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Woodward Neuroscience Lab

Research in the Woodward lab focuses on identifying adaptations in neural processes and circuits following repeated exposures to drugs of abuse. We use a combination of electrophysiological, behavioral , imaging and genetic techniques to accomplish the aims of this research.

Alcohol and NMDARs

NIAAA grant R37 AA009986. This grant is focused on understanding the interactions of ethanol with NMDA receptors-ionotropic glutamate receptors involved in excitatory synaptic transmission. We use mutagenesis, electrophysiology and behavior to study how altering the ethanol sensitivity of NMDA receptors changes the brain's response to alcohol. 

Representative figures from some of our work are shown below.

Abused Inhalants and Addiction Neurocircuitry

NIDA grant R01 AA013951. This grant supports research focused on understanding the actions of abused inhalants such as toluene on the addiction neurocircuitry of the brain. Inhalants are an under-studied drug of abuse and have a relatively high incidence of use among children and adolescents. This works uses in vitro and in vivo techniques to determine how toluene and other inhalants affect cortical and sub-cortical areas involved in cognition and reward.

Representative figures from some of our work are shown below.

Alcohol and the Frontal Cortex

NIAAA grant P50 AA010761. This grant is a component of our P50 Alcohol Center. A combination of in vivo ethanol exposure, slice electrophysiology, imaging and behavioral approaches are used to define the actions of ethanol on neurons located in the prefrontal and orbitofrontal cortex.

Representative figures from some of our work are shown below.

Collaborative Neuroscience Research

NIAAA grant U01014095. This grant (PI; Dr. Patrick Mulholland) is one of eight projects organized within the Integrated Neuroscience Initiative on Alcoholism consortium (INIA-Stress). We collaborate with Dr. Mulholland's lab and examine the effects of long-term drinking on neuronal gene and protein expression and function in mice and non-human primates. 

Representative figures from some of our work are shown below.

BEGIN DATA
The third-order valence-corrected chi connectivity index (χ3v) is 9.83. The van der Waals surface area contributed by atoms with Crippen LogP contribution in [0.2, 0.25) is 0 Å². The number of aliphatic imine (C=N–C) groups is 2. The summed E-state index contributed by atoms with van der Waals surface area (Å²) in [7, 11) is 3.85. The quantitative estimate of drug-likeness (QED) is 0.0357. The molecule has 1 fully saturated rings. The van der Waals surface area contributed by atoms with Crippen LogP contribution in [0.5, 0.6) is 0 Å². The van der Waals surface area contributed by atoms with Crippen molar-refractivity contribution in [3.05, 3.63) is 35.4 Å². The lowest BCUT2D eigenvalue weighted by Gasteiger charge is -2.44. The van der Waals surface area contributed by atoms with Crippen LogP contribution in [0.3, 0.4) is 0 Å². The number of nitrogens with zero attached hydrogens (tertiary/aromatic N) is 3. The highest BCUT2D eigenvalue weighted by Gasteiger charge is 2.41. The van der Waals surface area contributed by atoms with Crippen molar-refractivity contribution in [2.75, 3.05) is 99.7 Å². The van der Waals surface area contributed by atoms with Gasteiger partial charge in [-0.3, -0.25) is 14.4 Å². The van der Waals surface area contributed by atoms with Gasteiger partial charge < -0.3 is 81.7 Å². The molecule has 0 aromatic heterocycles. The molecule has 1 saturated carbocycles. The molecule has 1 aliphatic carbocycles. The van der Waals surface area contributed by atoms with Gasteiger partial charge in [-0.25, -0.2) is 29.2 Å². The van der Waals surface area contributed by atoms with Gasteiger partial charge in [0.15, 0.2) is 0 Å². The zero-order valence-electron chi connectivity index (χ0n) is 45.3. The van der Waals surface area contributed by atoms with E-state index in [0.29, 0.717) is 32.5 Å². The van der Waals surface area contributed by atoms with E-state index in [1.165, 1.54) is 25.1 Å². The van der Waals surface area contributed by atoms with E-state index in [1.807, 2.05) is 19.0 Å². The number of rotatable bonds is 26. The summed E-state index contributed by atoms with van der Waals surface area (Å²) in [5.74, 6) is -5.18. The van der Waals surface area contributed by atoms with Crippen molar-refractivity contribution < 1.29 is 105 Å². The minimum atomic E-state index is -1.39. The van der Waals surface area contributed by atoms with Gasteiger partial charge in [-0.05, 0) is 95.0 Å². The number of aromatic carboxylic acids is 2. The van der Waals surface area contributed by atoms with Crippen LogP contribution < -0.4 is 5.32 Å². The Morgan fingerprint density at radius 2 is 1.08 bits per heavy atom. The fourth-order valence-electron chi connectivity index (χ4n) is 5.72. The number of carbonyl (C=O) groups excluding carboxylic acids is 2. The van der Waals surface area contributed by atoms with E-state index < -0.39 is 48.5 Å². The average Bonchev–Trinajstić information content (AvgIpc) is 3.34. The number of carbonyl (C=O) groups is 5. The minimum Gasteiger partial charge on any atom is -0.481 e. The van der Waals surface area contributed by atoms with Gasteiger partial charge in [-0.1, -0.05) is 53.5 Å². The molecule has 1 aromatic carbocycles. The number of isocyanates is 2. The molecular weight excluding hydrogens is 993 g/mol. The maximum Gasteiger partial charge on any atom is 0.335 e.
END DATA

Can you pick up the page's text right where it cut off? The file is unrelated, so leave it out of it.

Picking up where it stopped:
Research Training Opportunities

Laboratory Research Positions

Please contact me if you are a pre-doctoral or post-doctoral fellow interested in studying the actions of alcohol and abused inhalants on brain ion channels.

Some of the techniques currently in use in the lab include:

Patch-clamp electrophysiology combined with mutagenesis to study wild-type and recombinant ion channels expressed in transfected HEK cells

Patch-clamp recording of neuronal activity in brain slices, slice cultures and dissociated neurons

In vivo imaging techniques using Cre-mediated expression of calcium and glutamate sensors such as GCaMPs and iGluSnFr

Expression of optogenetic and DREADD constructs via viral vectors for input specific control of neuronal activity

Operant based behaviors to assess cognitive actions of alcohol and abused inhalants

If you are interested in applying for a position, send me an email ( containing your CV and the names of three references and a brief description of your research experience and interests.

NIH Funded Training Fellowship Positions
MUSC holds NIH sponsored training grants from both NIDA (drug abuse) and NIAAA (alcohol) that offer individuals advanced training in research related to addiction. Dr. Woodward ( serves as Director of the NIAAA Training Grant and Dr. McGinty ( is Training Director for the NIDA Training Grant. Contact either one of us for more information on how to apply for a Research Fellowship in Addiction Research.

Note: NIH funded training grant positions are open to US citizens or permanent residents only. NIH funded research grant do not have a citizenship eligibility rule but do require the appropriate visa.

Lab Personnel

Neuroscience Graduate Students

Kevin Braunscheidel; PhD student

Research Techs, Post-docs and Faculty

Michael Okas, Research Specialist I

Minfu Xu, M.D., Ph.D.; Staff Scientist

Wesley Wayman, Ph.D. Post-doctoral fellow

Sudarat Nimitvilai, Ph.D.; Post-doctoral fellow

Paula Zamudio-Bulcock, Ph.D.; Post-doctoral fellow

Dominic Gioia, Ph.D.; Post-doctoral fellow

John J. Woodward, Ph.D.; Professor


67 President St. IOP456N
Charleston, SC 29425


Phone: (843) 792-5225
Fax: (843) 792-7353